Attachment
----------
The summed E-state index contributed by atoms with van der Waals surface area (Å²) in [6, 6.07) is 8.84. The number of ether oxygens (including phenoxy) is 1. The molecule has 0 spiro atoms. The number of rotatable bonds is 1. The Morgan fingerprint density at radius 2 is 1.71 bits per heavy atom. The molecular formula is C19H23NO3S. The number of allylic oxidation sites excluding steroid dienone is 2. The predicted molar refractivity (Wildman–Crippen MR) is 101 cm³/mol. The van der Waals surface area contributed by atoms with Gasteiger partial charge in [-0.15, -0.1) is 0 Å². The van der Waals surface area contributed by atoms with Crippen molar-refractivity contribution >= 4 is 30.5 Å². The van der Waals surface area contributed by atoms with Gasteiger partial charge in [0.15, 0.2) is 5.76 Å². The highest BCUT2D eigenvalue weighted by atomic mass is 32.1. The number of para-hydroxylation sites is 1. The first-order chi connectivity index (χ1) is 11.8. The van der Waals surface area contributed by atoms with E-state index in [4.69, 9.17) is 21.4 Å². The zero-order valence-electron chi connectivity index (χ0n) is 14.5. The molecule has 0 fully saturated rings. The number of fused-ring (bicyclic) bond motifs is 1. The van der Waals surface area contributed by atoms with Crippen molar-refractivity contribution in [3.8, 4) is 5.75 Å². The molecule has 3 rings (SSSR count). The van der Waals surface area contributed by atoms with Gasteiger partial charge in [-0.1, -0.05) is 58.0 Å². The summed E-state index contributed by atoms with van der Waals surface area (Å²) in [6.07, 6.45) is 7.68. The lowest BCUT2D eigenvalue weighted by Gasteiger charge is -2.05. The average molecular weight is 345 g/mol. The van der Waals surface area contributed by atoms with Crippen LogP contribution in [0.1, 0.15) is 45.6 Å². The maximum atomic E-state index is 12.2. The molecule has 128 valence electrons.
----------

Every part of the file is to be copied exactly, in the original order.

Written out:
The summed E-state index contributed by atoms with van der Waals surface area (Å²) in [6, 6.07) is 8.84. The number of ether oxygens (including phenoxy) is 1. The molecule has 0 spiro atoms. The number of rotatable bonds is 1. The Morgan fingerprint density at radius 2 is 1.71 bits per heavy atom. The molecular formula is C19H23NO3S. The number of allylic oxidation sites excluding steroid dienone is 2. The predicted molar refractivity (Wildman–Crippen MR) is 101 cm³/mol. The van der Waals surface area contributed by atoms with Gasteiger partial charge in [-0.15, -0.1) is 0 Å². The van der Waals surface area contributed by atoms with Crippen molar-refractivity contribution >= 4 is 30.5 Å². The van der Waals surface area contributed by atoms with Gasteiger partial charge in [0.15, 0.2) is 5.76 Å². The highest BCUT2D eigenvalue weighted by atomic mass is 32.1. The number of para-hydroxylation sites is 1. The first-order chi connectivity index (χ1) is 11.8. The van der Waals surface area contributed by atoms with E-state index in [4.69, 9.17) is 21.4 Å². The zero-order valence-electron chi connectivity index (χ0n) is 14.5. The molecule has 0 fully saturated rings. The number of fused-ring (bicyclic) bond motifs is 1. The van der Waals surface area contributed by atoms with Crippen molar-refractivity contribution in [3.8, 4) is 5.75 Å². The molecule has 3 rings (SSSR count). The van der Waals surface area contributed by atoms with Gasteiger partial charge in [-0.1, -0.05) is 58.0 Å². The summed E-state index contributed by atoms with van der Waals surface area (Å²) in [6.07, 6.45) is 7.68. The lowest BCUT2D eigenvalue weighted by Gasteiger charge is -2.05. The average molecular weight is 345 g/mol. The van der Waals surface area contributed by atoms with Crippen LogP contribution in [0.1, 0.15) is 45.6 Å². The maximum atomic E-state index is 12.2. The molecule has 128 valence electrons.